How evidence is feeding into the World Food Programme’s global nutrition programming
Acute malnutrition in the Sahel region affects 6 million children under the age of 5, of whom approximately 1.3 million require treatment for severe acute malnutrition. Preventing and treating malnutrition and improving food security is critical to improving the quality of life of vulnerable groups and breaking a vicious cycle of ill health and inequality and meeting other sustainable development goals such as education and decent work.
While there is considerable evidence about the effectiveness of interventions to treat moderate acute malnutrition, evidence around the relationship between prevention and treatment of malnutrition, particularly in fragile contexts, has been unclear and insufficient. To fill this gap, the World Food Programme (WFP) commissioned four evaluations in Chad, Sudan, Niger and Mali to examine aspects of its food security and moderate acute malnutrition prevention and treatment programs, and their effects on nutrition and food security outcomes in fragile contexts. The goal was to identify lessons to improve program effectiveness.
This working paper synthesizes the findings of four evaluations managed by 3ie under its Humanitarian Assistance program. The paper provides evidence on how programs for preventing moderate acute malnutrition and those for treating it in emergency and post-emergency contexts are related.
The synthesis of the four studies found that:
- Implementers need to pay greater attention to the timing, sequencing and rollout schedule of a package of interventions for enhancing their effectiveness.
- Closer partnerships and coordination can support more effective, timely and efficient delivery.
- Barriers to achieving better coverage and access include infrastructure deficits. Awareness of the availability of high-quality services is also important.
- The quality, availability and lack of monitoring and evaluation data are a problem.
Type of impact: Inform the design of other programmes
Where findings from the evaluation or review inform the design of a programme(s) other than the one(s) evaluated.
This is one of 3ie’s seven types of evidence use. Impact types are based on what we find in the monitoring data for an evaluation or review. Due to the nature of evidence-informed decision-making and action, 3ie looks for verifiable contributions that our evidence makes, not attribution.
Read our complete evidence impact typology and verification approach here.Close window
The World Food Programme used evidence from the 3ie working paper to test the assumptions of the organization’s global nutrition policy for 2017-21 and improve its operational strategy. The WFP agreed to all five recommendations from the synthesis, including those calling for forging better partnerships to enhance operational effectiveness, context-specific layering of different types of interventions following a nutrition situation analysis, and improving cost data collection for nutrition programs. Specifically, the management response to the synthesis highlighted the need to increase the use of the organization’s 2017 guidelines related to nutrition-sensitive approaches, make data from beneficiary information to nutrition indicators available internally and to partners, and mobilize resources for more detailed and disaggregated cost data.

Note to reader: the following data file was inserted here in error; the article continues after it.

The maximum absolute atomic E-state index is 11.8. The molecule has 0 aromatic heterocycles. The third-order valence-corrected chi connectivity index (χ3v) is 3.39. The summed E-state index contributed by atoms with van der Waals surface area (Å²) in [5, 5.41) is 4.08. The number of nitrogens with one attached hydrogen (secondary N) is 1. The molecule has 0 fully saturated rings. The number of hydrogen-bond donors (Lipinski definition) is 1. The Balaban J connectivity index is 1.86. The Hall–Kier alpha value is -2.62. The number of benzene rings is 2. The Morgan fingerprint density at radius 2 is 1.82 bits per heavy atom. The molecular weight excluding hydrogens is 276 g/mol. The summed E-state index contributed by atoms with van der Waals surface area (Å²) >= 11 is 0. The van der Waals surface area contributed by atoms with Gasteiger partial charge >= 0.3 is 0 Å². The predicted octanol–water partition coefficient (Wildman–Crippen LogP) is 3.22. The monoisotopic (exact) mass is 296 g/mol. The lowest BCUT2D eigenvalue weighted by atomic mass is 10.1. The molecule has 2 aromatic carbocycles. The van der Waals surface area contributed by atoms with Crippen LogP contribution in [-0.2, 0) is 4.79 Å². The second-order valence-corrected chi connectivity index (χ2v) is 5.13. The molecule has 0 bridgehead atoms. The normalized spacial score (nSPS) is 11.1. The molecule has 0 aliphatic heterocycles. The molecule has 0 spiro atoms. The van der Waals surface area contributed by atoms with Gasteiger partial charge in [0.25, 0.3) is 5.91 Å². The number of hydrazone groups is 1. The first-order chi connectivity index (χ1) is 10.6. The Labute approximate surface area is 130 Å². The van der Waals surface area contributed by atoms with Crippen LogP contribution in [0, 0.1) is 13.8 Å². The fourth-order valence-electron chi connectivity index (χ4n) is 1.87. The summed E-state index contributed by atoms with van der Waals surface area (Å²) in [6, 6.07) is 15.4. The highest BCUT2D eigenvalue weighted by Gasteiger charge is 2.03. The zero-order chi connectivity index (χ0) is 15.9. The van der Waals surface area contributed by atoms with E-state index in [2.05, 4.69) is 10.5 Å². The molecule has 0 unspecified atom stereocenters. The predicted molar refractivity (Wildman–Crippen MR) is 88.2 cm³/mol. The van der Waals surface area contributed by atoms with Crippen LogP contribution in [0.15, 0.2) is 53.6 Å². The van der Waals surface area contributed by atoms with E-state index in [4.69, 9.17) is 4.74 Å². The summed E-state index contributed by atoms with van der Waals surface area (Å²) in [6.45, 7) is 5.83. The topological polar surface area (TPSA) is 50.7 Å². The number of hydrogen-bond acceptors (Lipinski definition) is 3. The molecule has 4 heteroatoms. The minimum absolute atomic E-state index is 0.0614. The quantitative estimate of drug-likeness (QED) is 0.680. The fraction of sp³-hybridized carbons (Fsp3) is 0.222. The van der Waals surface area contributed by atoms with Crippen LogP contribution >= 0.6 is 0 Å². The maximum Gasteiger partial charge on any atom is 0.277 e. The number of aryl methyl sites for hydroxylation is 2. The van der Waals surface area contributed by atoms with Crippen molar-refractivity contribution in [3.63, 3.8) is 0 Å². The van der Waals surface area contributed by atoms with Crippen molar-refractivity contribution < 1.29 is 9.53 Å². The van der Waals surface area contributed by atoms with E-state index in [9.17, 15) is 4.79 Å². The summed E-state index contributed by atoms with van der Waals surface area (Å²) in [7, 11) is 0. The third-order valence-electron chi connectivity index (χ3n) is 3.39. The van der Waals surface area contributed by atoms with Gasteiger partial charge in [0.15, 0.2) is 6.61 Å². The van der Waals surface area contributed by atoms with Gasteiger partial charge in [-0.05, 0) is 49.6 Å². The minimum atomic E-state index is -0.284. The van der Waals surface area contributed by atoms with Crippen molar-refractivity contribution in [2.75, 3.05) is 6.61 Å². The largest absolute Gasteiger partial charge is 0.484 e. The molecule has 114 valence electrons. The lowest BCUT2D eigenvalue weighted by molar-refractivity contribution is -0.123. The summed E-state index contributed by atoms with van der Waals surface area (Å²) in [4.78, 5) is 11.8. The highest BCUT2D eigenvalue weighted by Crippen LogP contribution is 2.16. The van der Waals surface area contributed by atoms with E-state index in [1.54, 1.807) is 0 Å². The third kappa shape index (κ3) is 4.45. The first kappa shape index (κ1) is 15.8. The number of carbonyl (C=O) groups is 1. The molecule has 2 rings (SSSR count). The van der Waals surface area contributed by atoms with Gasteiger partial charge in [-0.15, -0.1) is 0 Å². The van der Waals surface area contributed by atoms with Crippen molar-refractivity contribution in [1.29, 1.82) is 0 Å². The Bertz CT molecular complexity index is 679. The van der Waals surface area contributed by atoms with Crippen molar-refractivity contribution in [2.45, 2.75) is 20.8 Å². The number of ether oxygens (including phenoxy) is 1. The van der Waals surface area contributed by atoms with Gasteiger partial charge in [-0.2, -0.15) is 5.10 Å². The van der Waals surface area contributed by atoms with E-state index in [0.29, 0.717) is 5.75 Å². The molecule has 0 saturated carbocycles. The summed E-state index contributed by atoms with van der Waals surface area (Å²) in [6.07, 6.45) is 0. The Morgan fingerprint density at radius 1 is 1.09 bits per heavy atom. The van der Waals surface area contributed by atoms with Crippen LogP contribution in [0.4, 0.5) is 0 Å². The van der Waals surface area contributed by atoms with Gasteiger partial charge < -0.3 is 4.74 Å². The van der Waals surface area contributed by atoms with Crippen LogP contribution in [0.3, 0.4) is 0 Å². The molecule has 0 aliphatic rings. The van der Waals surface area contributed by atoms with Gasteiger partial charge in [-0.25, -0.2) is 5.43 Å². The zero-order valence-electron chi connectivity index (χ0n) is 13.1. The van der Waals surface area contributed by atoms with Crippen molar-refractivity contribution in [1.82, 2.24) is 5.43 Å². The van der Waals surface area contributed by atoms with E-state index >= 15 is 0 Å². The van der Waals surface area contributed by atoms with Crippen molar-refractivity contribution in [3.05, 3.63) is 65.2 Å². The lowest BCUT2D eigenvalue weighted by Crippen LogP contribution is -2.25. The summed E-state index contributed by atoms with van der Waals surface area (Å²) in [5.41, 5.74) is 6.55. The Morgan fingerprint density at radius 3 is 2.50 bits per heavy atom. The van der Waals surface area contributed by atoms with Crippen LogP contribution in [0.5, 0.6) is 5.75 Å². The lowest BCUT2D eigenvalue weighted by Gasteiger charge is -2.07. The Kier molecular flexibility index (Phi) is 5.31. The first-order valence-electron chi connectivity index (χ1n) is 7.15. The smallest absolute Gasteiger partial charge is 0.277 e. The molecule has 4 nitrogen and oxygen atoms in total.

3ie, 2021. How evidence is feeding into WFP’s global nutrition programming (online summary), Evidence Impact Summaries. New Delhi: International Initiative for Impact Evaluation (3ie).
Management response to the recommendations from the synthesis report on four evaluations of the impact of WFP programs on nutrition in humanitarian contexts in the Sahel
This document presents the World Food Programme Executive Board’s response to the synthesis, and lessons and recommendations highlighted to improve program effectiveness.
Evidence impact summaries aim to demonstrate and encourage the use of evidence to inform programming and policymaking. These reflect the information available to 3ie at the time of posting. Since several factors influence policymaking, the summaries highlight contributions of evidence rather than endorsing a policy or decision or claiming that it can be attributed solely to evidence. If you have any suggestions or updates to improve this summary, please write to firstname.lastname@example.org